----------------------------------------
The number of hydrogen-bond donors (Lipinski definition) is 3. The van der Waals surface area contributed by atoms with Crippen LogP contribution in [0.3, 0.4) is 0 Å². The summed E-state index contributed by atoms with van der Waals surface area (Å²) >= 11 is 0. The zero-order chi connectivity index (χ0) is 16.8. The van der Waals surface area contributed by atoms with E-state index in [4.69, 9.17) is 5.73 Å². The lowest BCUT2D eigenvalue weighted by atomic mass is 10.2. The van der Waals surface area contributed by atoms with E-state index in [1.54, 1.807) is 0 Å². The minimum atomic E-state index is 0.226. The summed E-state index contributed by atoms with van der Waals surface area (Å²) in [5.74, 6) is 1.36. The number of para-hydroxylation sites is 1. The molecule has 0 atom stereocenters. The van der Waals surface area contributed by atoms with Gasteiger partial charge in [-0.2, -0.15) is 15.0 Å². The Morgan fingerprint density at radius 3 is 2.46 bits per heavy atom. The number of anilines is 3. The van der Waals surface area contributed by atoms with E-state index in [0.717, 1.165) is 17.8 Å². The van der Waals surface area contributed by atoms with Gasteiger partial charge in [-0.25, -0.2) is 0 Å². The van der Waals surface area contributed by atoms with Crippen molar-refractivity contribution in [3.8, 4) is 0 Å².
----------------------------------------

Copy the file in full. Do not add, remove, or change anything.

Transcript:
The number of hydrogen-bond donors (Lipinski definition) is 3. The van der Waals surface area contributed by atoms with Crippen LogP contribution in [0.3, 0.4) is 0 Å². The summed E-state index contributed by atoms with van der Waals surface area (Å²) >= 11 is 0. The zero-order chi connectivity index (χ0) is 16.8. The van der Waals surface area contributed by atoms with E-state index in [4.69, 9.17) is 5.73 Å². The lowest BCUT2D eigenvalue weighted by atomic mass is 10.2. The van der Waals surface area contributed by atoms with E-state index in [1.54, 1.807) is 0 Å². The minimum atomic E-state index is 0.226. The summed E-state index contributed by atoms with van der Waals surface area (Å²) in [5.74, 6) is 1.36. The number of para-hydroxylation sites is 1. The molecule has 0 atom stereocenters. The van der Waals surface area contributed by atoms with Gasteiger partial charge in [-0.2, -0.15) is 15.0 Å². The Morgan fingerprint density at radius 3 is 2.46 bits per heavy atom. The number of anilines is 3. The van der Waals surface area contributed by atoms with E-state index in [0.717, 1.165) is 17.8 Å². The van der Waals surface area contributed by atoms with Gasteiger partial charge in [-0.25, -0.2) is 0 Å². The van der Waals surface area contributed by atoms with Crippen molar-refractivity contribution in [3.8, 4) is 0 Å².